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The Honolulu Advertiser

Posted on: Tuesday, January 4, 2005

Taiwan PC firm sets sights on U.S.

By John Boudreau
Knight Ridder Newspapers

TAIPEI, Taiwan — Acer, the personal computer maker, is hoping to do what no other Taiwanese tech company has done: succeed with a global brand.

But its road to success must pass through the United States, the world's largest and perhaps most competitive PC market.

Just a few years ago, Acer made computers for companies such as Hewlett-Packard, Dell and IBM, sold under the American brand names. (Acer spun off its PC manufacturing unit, now called Wistron, at the end of 2000.)

Now, Acer aims to challenge these PC Goliaths on their home turf. The Taiwanese company, after failing to capture a significant chunk of the U.S. PC market during the late 1990s, is making another assault on consumer-rich America, where it has a small foothold.

Developing a presence in the United States is as much about image as it is about price and performance.

"You've got to stand out," said Yeosun Yoon, an expert on consumer psychology at Rice University. Japanese, and, increasingly, Korean, tech and automobile companies have had success in the United States only after years of persistence, she said.

Marketing to U.S. consumers requires an understanding of the sociology of American shoppers, heavily influenced by the fantasy worlds of Madison Avenue and Hollywood, said Roger Kay, vice president for client computing at the research firm IDC.

Some Asian companies, he said, "don't want to deal with having to become a character or personality — their own star. It's not intuitive."

Indeed, Taiwanese tech companies have earned reputations for being sophisticated contract manufacturers that know how to drive down costs, but not as innovators with a flair for overseas marketing.

Since the end of 2000, Acer has transformed itself with a singular strategy: becoming a globally recognized name.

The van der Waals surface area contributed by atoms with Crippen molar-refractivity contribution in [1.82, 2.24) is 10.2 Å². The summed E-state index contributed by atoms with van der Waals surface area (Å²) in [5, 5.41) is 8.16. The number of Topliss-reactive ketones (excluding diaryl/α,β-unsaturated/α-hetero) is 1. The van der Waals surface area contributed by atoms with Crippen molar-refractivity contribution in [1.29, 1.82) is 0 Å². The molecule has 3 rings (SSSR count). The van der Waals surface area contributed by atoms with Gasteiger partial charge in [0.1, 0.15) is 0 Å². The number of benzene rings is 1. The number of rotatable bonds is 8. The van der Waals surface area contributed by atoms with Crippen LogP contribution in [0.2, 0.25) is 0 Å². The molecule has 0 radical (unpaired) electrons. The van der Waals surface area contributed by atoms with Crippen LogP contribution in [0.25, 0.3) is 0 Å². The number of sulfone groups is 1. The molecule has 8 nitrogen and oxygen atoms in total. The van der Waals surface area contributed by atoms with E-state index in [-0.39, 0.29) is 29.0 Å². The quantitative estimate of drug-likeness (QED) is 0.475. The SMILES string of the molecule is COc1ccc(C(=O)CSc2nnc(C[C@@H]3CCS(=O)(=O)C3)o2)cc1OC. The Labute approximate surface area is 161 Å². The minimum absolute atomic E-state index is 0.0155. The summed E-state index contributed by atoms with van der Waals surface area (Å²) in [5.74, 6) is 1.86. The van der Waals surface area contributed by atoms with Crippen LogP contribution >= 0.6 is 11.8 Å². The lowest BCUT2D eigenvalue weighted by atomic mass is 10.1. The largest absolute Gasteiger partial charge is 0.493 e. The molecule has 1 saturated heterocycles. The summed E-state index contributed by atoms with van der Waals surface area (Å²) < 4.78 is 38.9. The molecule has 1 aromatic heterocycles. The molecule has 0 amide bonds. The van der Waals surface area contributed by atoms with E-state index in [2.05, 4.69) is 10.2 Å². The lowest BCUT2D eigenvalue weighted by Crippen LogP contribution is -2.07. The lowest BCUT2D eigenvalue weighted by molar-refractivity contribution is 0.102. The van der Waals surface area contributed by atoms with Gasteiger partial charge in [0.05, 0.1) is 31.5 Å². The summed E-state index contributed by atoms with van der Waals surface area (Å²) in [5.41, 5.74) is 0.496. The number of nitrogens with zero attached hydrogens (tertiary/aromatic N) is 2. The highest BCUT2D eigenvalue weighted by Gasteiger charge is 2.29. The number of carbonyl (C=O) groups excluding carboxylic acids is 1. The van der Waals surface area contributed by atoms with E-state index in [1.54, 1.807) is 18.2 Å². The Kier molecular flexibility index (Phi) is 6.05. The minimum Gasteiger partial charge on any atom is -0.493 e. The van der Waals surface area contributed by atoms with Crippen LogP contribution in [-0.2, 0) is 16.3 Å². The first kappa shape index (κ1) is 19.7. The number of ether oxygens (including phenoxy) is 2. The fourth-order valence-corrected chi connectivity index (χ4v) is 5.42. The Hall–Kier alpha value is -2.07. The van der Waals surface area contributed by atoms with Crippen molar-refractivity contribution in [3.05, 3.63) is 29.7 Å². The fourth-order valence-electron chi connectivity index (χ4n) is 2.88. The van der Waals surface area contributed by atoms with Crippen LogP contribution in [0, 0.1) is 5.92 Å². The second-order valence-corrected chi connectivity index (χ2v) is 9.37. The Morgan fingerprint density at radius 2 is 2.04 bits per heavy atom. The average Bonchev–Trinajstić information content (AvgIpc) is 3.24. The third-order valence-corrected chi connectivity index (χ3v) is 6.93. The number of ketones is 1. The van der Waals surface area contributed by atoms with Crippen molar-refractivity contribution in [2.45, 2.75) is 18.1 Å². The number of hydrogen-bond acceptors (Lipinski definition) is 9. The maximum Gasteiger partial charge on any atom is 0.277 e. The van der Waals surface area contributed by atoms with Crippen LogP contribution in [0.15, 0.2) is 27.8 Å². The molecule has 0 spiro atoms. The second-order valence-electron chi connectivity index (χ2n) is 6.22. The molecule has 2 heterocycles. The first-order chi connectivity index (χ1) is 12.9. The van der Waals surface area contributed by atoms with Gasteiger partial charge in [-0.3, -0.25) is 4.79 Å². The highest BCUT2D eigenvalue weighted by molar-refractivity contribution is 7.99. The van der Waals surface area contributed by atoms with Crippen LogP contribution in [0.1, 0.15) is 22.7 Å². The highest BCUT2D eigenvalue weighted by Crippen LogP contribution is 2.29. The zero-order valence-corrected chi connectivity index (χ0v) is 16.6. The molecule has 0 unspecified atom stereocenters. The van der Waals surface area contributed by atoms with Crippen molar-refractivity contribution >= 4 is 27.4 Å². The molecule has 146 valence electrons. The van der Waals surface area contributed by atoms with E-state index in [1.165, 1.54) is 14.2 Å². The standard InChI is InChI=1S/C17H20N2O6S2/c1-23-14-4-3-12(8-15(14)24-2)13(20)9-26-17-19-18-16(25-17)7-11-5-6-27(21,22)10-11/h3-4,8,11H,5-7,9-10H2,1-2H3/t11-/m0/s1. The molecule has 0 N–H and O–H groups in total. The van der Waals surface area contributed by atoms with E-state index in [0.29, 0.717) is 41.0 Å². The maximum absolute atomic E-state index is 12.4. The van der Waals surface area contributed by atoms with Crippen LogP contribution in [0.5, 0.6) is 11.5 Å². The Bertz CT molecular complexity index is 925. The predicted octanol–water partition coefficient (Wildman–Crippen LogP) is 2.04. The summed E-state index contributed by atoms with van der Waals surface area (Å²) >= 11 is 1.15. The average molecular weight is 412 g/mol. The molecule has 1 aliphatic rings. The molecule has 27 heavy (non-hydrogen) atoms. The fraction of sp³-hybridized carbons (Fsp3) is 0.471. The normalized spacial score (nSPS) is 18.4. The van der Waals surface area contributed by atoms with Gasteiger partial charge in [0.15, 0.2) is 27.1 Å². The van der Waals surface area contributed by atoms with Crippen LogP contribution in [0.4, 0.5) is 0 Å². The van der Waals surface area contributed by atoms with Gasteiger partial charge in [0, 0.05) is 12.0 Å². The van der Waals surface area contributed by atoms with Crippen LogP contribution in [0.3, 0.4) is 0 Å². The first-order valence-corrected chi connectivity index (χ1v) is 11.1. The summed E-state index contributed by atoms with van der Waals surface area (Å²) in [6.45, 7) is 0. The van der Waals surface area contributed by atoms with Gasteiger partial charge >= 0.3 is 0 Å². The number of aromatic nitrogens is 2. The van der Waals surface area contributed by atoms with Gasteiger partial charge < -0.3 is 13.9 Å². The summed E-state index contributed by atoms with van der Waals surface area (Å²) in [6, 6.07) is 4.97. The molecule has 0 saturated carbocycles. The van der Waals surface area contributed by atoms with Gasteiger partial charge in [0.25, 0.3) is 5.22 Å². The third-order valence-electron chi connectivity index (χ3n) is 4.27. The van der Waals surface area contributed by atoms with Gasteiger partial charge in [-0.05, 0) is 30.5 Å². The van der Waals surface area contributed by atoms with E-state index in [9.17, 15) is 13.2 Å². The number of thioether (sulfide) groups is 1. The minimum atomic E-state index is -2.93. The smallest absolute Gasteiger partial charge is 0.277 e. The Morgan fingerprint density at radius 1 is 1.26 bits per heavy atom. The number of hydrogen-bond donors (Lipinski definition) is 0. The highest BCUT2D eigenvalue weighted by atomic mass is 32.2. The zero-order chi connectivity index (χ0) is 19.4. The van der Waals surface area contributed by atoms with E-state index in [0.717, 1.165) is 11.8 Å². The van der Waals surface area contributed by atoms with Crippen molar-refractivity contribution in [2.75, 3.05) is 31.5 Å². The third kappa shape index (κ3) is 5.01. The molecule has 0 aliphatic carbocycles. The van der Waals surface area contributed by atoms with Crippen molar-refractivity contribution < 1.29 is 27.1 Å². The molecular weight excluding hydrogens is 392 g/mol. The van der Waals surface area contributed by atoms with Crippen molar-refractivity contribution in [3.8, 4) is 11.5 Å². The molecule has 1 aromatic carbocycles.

"The new Acer is pure sales marketing," said T.Y. Lay, Acer's president for international operations.

Acer, the world's fifth-largest PC maker, wants to become No. 3 within three years, Lay said.

To do that, it must compete in the United States.

"If you want to continue to compete with Dell in Europe or in Asia, you have to compete with Dell in the United States," said Rudi Schmidleithner, head of Acer's American operations, based in San Jose, Calif.

The Acer marketing company leading the charge in the United States recently promoted Gianfranco Lanci, an Italian who has headed the company's operations in Europe, as president, the first non-Asian to hold such a high-level position within the company.

And Acer put in place a "channel-only" strategy, which was successful in Europe. Acer sells only through distributors and retailers and does not sell directly to customers.

That strategy has worked well in Western Europe, where Acer is the No.1 seller of laptop computers, Lay said. It is designed to develop partnerships with distributors and retailers, who sometimes feel undercut by PC makers that also sell directly to consumers, he said.

"Acer believes it can't afford to wage an American-style marketing battle and create a costly "Hollywood image" brand, Schmidleithner said. Instead, its approach is to be patient and pragmatic.

Acer, which reported revenue of nearly $5 billion in 2003, expects just under $400 million in sales in the United States this year, Lay said. In 2005, the company, whose stock is traded in Taiwan, aims to increase that to as much as $1 billion in U.S. revenue.

Success in Europe, though, will not easily translate into sales in the United States, where American brands Dell, HP and IBM dominate. In Europe, all PC sellers are foreign companies, Kay notes.

Still, Acer's new strategy has not gone unnoticed.

"We are not going to take them lightly," said Mark Sanchez, vice president of the North American consumer business for HP, the world's No.2 PC maker. But Acer will struggle to become a household name, much as it did during its first U.S. foray, Sanchez said.